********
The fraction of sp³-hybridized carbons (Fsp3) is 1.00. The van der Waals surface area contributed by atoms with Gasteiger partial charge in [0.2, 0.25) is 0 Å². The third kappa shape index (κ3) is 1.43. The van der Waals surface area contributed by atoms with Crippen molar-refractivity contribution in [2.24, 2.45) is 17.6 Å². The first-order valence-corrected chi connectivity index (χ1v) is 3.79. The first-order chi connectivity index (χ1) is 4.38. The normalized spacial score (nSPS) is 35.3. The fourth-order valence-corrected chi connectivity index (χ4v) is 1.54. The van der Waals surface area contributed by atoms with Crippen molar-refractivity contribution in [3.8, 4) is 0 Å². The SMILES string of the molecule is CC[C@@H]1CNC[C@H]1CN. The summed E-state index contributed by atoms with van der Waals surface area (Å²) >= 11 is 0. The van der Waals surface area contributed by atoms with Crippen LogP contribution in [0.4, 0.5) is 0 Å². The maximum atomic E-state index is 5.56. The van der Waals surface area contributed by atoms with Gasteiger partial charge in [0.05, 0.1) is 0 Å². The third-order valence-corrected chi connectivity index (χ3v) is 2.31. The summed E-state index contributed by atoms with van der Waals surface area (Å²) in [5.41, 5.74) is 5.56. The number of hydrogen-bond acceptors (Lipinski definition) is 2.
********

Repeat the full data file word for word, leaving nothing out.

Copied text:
The fraction of sp³-hybridized carbons (Fsp3) is 1.00. The van der Waals surface area contributed by atoms with Gasteiger partial charge in [0.2, 0.25) is 0 Å². The third kappa shape index (κ3) is 1.43. The van der Waals surface area contributed by atoms with Crippen molar-refractivity contribution in [2.24, 2.45) is 17.6 Å². The first-order valence-corrected chi connectivity index (χ1v) is 3.79. The first-order chi connectivity index (χ1) is 4.38. The normalized spacial score (nSPS) is 35.3. The fourth-order valence-corrected chi connectivity index (χ4v) is 1.54. The van der Waals surface area contributed by atoms with Crippen molar-refractivity contribution in [3.8, 4) is 0 Å². The SMILES string of the molecule is CC[C@@H]1CNC[C@H]1CN. The summed E-state index contributed by atoms with van der Waals surface area (Å²) >= 11 is 0. The van der Waals surface area contributed by atoms with Crippen LogP contribution in [0.4, 0.5) is 0 Å². The maximum atomic E-state index is 5.56. The van der Waals surface area contributed by atoms with Gasteiger partial charge in [0.05, 0.1) is 0 Å². The third-order valence-corrected chi connectivity index (χ3v) is 2.31. The summed E-state index contributed by atoms with van der Waals surface area (Å²) in [5.41, 5.74) is 5.56. The number of hydrogen-bond acceptors (Lipinski definition) is 2.